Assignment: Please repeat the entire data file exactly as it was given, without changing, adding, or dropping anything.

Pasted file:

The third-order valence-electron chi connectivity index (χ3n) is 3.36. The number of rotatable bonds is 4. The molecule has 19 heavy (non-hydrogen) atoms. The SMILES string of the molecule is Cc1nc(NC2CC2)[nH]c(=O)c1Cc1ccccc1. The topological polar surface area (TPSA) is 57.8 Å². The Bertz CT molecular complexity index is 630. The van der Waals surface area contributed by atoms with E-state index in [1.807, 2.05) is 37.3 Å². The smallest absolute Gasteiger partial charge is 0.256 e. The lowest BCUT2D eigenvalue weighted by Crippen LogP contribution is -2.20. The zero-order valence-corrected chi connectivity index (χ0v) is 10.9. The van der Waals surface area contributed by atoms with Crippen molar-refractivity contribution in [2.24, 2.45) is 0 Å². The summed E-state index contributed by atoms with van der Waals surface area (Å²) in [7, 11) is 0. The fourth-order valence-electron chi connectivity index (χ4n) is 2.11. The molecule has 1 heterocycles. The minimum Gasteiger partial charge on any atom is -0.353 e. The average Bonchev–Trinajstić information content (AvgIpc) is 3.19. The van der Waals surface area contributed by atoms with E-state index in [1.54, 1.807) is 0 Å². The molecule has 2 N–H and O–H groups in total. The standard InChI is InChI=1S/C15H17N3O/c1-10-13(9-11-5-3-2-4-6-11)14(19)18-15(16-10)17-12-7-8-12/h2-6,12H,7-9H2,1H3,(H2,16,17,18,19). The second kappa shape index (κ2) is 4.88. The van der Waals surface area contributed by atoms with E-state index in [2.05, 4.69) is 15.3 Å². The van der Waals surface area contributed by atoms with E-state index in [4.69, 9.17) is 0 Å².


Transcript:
The third-order valence-electron chi connectivity index (χ3n) is 3.36. The number of rotatable bonds is 4. The molecule has 19 heavy (non-hydrogen) atoms. The SMILES string of the molecule is Cc1nc(NC2CC2)[nH]c(=O)c1Cc1ccccc1. The topological polar surface area (TPSA) is 57.8 Å². The Bertz CT molecular complexity index is 630. The van der Waals surface area contributed by atoms with E-state index in [1.807, 2.05) is 37.3 Å². The smallest absolute Gasteiger partial charge is 0.256 e. The lowest BCUT2D eigenvalue weighted by Crippen LogP contribution is -2.20. The zero-order valence-corrected chi connectivity index (χ0v) is 10.9. The van der Waals surface area contributed by atoms with Crippen molar-refractivity contribution in [2.24, 2.45) is 0 Å². The summed E-state index contributed by atoms with van der Waals surface area (Å²) in [7, 11) is 0. The fourth-order valence-electron chi connectivity index (χ4n) is 2.11. The molecule has 1 heterocycles. The minimum Gasteiger partial charge on any atom is -0.353 e. The average Bonchev–Trinajstić information content (AvgIpc) is 3.19. The van der Waals surface area contributed by atoms with E-state index in [1.54, 1.807) is 0 Å². The molecule has 2 N–H and O–H groups in total. The standard InChI is InChI=1S/C15H17N3O/c1-10-13(9-11-5-3-2-4-6-11)14(19)18-15(16-10)17-12-7-8-12/h2-6,12H,7-9H2,1H3,(H2,16,17,18,19). The second kappa shape index (κ2) is 4.88. The van der Waals surface area contributed by atoms with E-state index in [2.05, 4.69) is 15.3 Å². The van der Waals surface area contributed by atoms with E-state index in [4.69, 9.17) is 0 Å².